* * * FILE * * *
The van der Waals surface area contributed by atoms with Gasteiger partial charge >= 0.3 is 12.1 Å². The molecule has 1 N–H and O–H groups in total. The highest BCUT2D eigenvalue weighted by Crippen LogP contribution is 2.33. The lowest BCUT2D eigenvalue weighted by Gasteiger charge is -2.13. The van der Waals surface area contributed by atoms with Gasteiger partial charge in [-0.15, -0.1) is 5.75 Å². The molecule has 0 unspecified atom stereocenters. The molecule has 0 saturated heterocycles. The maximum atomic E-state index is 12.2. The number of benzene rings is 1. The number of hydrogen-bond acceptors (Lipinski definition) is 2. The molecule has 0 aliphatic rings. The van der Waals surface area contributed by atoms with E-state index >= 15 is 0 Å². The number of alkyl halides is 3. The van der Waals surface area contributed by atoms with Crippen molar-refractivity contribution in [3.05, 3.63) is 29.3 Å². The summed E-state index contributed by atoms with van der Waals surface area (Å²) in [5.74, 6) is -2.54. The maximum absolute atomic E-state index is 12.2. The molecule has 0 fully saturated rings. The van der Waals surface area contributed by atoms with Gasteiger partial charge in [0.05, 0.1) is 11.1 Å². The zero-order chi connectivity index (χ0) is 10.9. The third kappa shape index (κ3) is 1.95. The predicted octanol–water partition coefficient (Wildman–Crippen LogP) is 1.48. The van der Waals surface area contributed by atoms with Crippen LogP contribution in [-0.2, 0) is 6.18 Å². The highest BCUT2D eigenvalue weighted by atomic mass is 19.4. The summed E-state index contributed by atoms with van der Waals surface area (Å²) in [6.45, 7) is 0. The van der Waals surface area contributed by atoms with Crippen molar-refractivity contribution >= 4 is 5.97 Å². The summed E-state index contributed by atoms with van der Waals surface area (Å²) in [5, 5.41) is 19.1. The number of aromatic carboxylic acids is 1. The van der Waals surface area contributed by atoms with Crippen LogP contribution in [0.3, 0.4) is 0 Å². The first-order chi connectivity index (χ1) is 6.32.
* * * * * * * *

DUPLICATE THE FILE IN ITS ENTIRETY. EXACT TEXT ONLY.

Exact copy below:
The van der Waals surface area contributed by atoms with Gasteiger partial charge >= 0.3 is 12.1 Å². The molecule has 1 N–H and O–H groups in total. The highest BCUT2D eigenvalue weighted by Crippen LogP contribution is 2.33. The lowest BCUT2D eigenvalue weighted by Gasteiger charge is -2.13. The van der Waals surface area contributed by atoms with Gasteiger partial charge in [-0.15, -0.1) is 5.75 Å². The molecule has 0 unspecified atom stereocenters. The molecule has 0 saturated heterocycles. The maximum atomic E-state index is 12.2. The number of benzene rings is 1. The number of hydrogen-bond acceptors (Lipinski definition) is 2. The molecule has 0 aliphatic rings. The van der Waals surface area contributed by atoms with E-state index >= 15 is 0 Å². The number of alkyl halides is 3. The van der Waals surface area contributed by atoms with Crippen molar-refractivity contribution in [3.05, 3.63) is 29.3 Å². The summed E-state index contributed by atoms with van der Waals surface area (Å²) in [5.74, 6) is -2.54. The maximum absolute atomic E-state index is 12.2. The molecule has 0 fully saturated rings. The van der Waals surface area contributed by atoms with Gasteiger partial charge in [0.05, 0.1) is 11.1 Å². The zero-order chi connectivity index (χ0) is 10.9. The third kappa shape index (κ3) is 1.95. The predicted octanol–water partition coefficient (Wildman–Crippen LogP) is 1.48. The van der Waals surface area contributed by atoms with Crippen LogP contribution in [-0.2, 0) is 6.18 Å². The highest BCUT2D eigenvalue weighted by atomic mass is 19.4. The summed E-state index contributed by atoms with van der Waals surface area (Å²) in [6.45, 7) is 0. The van der Waals surface area contributed by atoms with Crippen molar-refractivity contribution >= 4 is 5.97 Å². The summed E-state index contributed by atoms with van der Waals surface area (Å²) in [5, 5.41) is 19.1. The number of aromatic carboxylic acids is 1. The van der Waals surface area contributed by atoms with Crippen LogP contribution in [0.3, 0.4) is 0 Å². The first-order chi connectivity index (χ1) is 6.32.